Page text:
Republic of Ireland international goalkeeper David Forde was the latest guest on Richie Sadlier's 'The Player's Chair' podcast as part of Second Captains World Service, and he gave an eye-opening look at the drinking culture that he found himself in when Giovani Trapattoni called him into the Ireland setup.
Forde was released by Millwall when his contract expired in the summer, but was Ireland's #1 goalkeeper as recently as 2015 when he enjoyed a run of 11 games between the sticks for Ireland in which he handled the job in an impressive fashion.
But it took a while for the Galway man to get comfortable in the setup.
Now alcohol-free for over three years having made the choice to cut it out of his life, Forde explained how big a role drinking played in 'fitting in' to the Irish squad when he was introduced to it in 2011, and how he felt that it wasn't right from early on.
When I first got into that [Ireland] team, I knew it was so wrong.
I knew that behaviour was wrong. Deep down I knew this isn't actually right here, what we're actually doing [the amount of drinking].
You came into that environment and all of a sudden you could feel the difference, the cross-culture between the management and the players. I mean that by the likes of Trapattoni and Tardelli, you know? They literally said 'if you're having a drink tonight lads have a glass of wine or two glasses of wine' or whatever... You say that to an Irishman, to an Irish team, or to me when I was younger... It was like 'I'll have 10 pints'.
We just didn't take responsibility for that, and understand that we've actually got a duty and a job to do here, for our nation. That's the space I was coming from.
But because I just wanted to fit in and be part of that group, I was so desperate to be in it, I actually betrayed certain parts of myself. So there was parts of me where I thought, Jesus, I was so angry with myself for allowing myself to partake in that, but I just wanted to be one of the lads.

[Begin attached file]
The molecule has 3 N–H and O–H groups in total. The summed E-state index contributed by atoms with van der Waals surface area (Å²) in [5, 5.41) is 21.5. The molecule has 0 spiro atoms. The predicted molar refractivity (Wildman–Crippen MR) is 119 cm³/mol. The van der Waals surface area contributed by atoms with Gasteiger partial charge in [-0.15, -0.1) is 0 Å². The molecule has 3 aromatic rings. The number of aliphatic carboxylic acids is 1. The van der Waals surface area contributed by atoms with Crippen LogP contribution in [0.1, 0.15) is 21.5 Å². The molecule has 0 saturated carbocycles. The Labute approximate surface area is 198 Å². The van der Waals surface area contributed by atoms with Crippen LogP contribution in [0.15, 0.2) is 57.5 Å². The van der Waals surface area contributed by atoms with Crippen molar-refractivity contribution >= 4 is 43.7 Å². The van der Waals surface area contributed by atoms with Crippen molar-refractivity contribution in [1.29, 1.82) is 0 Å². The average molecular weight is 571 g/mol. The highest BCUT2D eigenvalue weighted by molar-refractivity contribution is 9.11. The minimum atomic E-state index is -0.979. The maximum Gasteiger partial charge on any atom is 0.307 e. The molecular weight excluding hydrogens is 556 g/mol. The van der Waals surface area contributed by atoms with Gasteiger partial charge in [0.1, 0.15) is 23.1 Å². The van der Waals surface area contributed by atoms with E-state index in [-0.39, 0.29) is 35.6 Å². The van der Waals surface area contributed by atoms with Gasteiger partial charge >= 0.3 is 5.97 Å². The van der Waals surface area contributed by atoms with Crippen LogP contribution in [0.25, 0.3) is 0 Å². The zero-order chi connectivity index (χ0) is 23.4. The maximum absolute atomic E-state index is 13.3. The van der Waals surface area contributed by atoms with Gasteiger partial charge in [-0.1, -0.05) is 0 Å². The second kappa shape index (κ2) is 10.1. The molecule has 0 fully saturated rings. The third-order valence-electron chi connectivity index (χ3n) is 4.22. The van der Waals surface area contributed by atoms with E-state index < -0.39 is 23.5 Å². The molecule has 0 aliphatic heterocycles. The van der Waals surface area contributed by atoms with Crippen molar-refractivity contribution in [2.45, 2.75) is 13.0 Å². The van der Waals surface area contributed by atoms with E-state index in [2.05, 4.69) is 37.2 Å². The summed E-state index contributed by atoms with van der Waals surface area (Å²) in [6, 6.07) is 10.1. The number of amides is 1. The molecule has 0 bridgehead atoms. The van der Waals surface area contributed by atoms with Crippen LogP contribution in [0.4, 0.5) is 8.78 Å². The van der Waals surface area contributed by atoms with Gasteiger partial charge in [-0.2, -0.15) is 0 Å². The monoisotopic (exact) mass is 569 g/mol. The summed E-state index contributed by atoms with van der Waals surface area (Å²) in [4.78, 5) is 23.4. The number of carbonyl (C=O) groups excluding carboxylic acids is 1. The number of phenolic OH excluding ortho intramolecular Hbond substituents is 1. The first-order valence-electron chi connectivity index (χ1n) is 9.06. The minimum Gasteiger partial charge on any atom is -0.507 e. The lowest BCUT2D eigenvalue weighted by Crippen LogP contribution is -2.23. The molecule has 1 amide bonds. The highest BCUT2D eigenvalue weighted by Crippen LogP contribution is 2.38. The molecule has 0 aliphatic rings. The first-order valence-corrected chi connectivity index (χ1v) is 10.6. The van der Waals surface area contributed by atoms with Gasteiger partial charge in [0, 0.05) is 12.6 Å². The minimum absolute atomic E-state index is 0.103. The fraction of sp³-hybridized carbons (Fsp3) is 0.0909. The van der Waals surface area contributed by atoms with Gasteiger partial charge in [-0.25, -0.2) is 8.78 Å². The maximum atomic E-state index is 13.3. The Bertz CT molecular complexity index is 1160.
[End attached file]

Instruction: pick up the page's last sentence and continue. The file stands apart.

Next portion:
Forde went on to make some very interesting points regarding immaturity in the sport of football, something he feels is extremely prevalent in the game, and expressed his belief that there was no feeling that the players could have fun and enjoy themselves without the presence of alcohol and ridicule.
Sadlier too revealed that his first training session with Ireland was experienced with a nasty hangover as he felt peer pressured to go out on the lash the night before when the squad had met up.
The only time I think I ever trained hungover, was the first training session I had with the Ireland senior team.
Now if you told me as a kid or as an adult at any point in my life you'll never drink the night before training at Millwall, but because of peer pressure you'll go out and get plastered the night before your first training session [with Ireland]... That's what I did.
We met up on a Saturday, texts flew around the previous week, 'lads bring your going out clothes', all into Lilly's on a Saturday night, and we trained the next morning.
It was actually great craic because most of us were half-cut, but again I had that lingering thing in my head going 'I didn't think it'd be like this...'
The news that Irish footballers meet up and enjoy a few drinks around international fixtures should come as a surprise to nobody, and it must be stressed that nobody is suggesting that footballers shouldn't be allowed to unwind and enjoy themselves, but few would have expected that nights of getting plastered before training with games only a few days away were still going on as recently as 2011.
It was a fascinating discussion, as Forde and Sadlier moved on to discuss the mentality of Irish people as a whole and how our supposed 'inferiority complex' leads to us accepting second best when perhaps we could have done more in the sporting arena. We've heard that idea before from a certain member of Martin O'Neill's coaching staff after all.
You can listen to Forde's chat with Sadlier in full via Second Captains World Service.